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Researcher studies medicinal plant Emiratis used for treating cataracts

New York University Abu Dhabi graduate examines common desert plant Cleome rupicola studying its compounds

Gulf News

Abu Dhabi: After coming across historical writings on how Emiratis used to treat cataracts with a medicinal plant, a New York University Abu Dhabi graduate delved further into the subject as part of her graduate research programme, examining the plant and its potential use for modern day medicine. “When I set out on my research project, I wanted to narrow it down to useful medicinal plants that have not been studied much, and it was during that time that I came across some writings about Emiratis who were using one such medicinal plant when it came to treating cataracts,” said Yumi Gambrill, an American graduate who majored in chemistry as part of the class of 2018.

“My goal was to take a scientific look at this plant — Cleome rupicola — and to study its compounds to try and get a scientific answer to its medical benefits. Until now, there hasn’t been a lot of research on this plant despite the fact that it has been referenced as one that was used to treat cataract by Emiratis in the past,” she added.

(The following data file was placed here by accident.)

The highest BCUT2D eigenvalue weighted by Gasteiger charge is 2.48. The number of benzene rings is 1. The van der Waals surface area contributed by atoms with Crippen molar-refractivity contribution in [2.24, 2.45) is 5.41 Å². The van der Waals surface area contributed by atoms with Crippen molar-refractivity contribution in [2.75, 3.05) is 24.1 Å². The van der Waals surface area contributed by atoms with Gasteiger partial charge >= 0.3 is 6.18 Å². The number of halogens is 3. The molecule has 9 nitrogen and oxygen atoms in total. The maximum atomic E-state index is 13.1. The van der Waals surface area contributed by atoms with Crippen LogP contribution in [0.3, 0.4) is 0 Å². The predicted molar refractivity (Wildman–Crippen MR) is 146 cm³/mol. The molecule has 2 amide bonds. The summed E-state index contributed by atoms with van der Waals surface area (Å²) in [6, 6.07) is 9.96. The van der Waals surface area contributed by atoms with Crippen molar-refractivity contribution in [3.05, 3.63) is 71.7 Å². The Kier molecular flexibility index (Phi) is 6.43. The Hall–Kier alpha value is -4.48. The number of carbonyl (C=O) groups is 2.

To get samples of the plant for laboratory tests, Gambrill went to Masafi.

“It was really nice to be able to go out and see these different parts of the UAE in a way I hadn’t before. It was a very different environment to what I was used to in Abu Dhabi.

“The area where we found the samples from was also really interesting — there was flowing water, different kinds of plants and animals, and so there was a lot of biodiversity in an area that many would not usually associate it with,” she added.

Once she got her samples, Gambrill took them to the lab for further studies which, she said, pointed to some positive signs.

“When I analysed the plant I found there was a strong activity of antioxidants, which, given the hypothesis that antioxidant activity helps prevent cataracts, made that a very encouraging finding.”

Gambrill said the next few months were spent trying to get a purified compound extraction from the plant in a way that could be used, and added that she managed to get a purified compound of less than a milligram.

“This compound serves as the first step in the development of an anti-cataract drug, and verifies the modern relevance of a historically significant medicinal plant.”

Gambrill says a lot more research is still required, and that she would be making all of her findings available for any future researchers who wish to further develop the study.

“The work and research is getting ready to be published in a scientific journal. There is a long way to go but the initial work has started and I think there is a big potential in this area for doing something that helps treat cataracts.

“There is a huge push at the moment towards medicinal treatment for cataracts as they are most prevalent in developing nations, and a lot of people in those places don’t have access to surgeons or the finances to cover their treatment,” she added.

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